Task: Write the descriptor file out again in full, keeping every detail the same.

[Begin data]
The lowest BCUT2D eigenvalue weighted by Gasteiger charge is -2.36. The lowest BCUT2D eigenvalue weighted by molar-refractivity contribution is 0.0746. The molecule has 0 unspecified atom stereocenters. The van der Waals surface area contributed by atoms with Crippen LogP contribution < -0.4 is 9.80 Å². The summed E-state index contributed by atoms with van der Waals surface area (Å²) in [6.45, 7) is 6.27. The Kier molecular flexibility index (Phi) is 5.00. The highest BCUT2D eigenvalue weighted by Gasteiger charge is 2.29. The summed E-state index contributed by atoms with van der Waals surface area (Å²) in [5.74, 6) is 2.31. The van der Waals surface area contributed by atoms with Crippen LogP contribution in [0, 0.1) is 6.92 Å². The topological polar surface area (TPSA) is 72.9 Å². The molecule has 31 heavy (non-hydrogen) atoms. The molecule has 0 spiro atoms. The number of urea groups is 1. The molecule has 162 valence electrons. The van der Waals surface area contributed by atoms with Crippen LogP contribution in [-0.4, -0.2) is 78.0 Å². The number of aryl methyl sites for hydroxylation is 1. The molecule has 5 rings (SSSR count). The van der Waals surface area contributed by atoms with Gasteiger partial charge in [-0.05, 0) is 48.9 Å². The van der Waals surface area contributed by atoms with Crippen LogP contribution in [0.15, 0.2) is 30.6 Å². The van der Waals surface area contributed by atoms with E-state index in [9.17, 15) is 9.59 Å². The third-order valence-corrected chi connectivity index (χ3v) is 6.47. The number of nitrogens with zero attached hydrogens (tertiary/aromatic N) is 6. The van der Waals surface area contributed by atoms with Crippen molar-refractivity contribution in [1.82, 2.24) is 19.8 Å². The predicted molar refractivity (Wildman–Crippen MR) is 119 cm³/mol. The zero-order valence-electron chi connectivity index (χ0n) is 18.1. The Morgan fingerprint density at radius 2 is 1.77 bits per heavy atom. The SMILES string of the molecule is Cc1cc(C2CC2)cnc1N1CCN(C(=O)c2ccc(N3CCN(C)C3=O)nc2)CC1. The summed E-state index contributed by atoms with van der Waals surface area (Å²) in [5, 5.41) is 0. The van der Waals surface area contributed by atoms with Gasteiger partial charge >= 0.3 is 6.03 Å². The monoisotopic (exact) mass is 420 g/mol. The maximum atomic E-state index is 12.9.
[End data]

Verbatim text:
The lowest BCUT2D eigenvalue weighted by Gasteiger charge is -2.36. The lowest BCUT2D eigenvalue weighted by molar-refractivity contribution is 0.0746. The molecule has 0 unspecified atom stereocenters. The van der Waals surface area contributed by atoms with Crippen LogP contribution < -0.4 is 9.80 Å². The summed E-state index contributed by atoms with van der Waals surface area (Å²) in [6.45, 7) is 6.27. The Kier molecular flexibility index (Phi) is 5.00. The highest BCUT2D eigenvalue weighted by Gasteiger charge is 2.29. The summed E-state index contributed by atoms with van der Waals surface area (Å²) in [5.74, 6) is 2.31. The van der Waals surface area contributed by atoms with Crippen LogP contribution in [0, 0.1) is 6.92 Å². The topological polar surface area (TPSA) is 72.9 Å². The molecule has 31 heavy (non-hydrogen) atoms. The molecule has 0 spiro atoms. The number of urea groups is 1. The molecule has 162 valence electrons. The van der Waals surface area contributed by atoms with Crippen LogP contribution in [-0.4, -0.2) is 78.0 Å². The number of aryl methyl sites for hydroxylation is 1. The molecule has 5 rings (SSSR count). The van der Waals surface area contributed by atoms with Gasteiger partial charge in [-0.05, 0) is 48.9 Å². The van der Waals surface area contributed by atoms with Crippen LogP contribution in [0.15, 0.2) is 30.6 Å². The van der Waals surface area contributed by atoms with E-state index in [9.17, 15) is 9.59 Å². The third-order valence-corrected chi connectivity index (χ3v) is 6.47. The number of nitrogens with zero attached hydrogens (tertiary/aromatic N) is 6. The van der Waals surface area contributed by atoms with Crippen molar-refractivity contribution in [1.82, 2.24) is 19.8 Å². The predicted molar refractivity (Wildman–Crippen MR) is 119 cm³/mol. The zero-order valence-electron chi connectivity index (χ0n) is 18.1. The Morgan fingerprint density at radius 2 is 1.77 bits per heavy atom. The SMILES string of the molecule is Cc1cc(C2CC2)cnc1N1CCN(C(=O)c2ccc(N3CCN(C)C3=O)nc2)CC1. The summed E-state index contributed by atoms with van der Waals surface area (Å²) in [5, 5.41) is 0. The van der Waals surface area contributed by atoms with Gasteiger partial charge >= 0.3 is 6.03 Å². The monoisotopic (exact) mass is 420 g/mol. The maximum atomic E-state index is 12.9.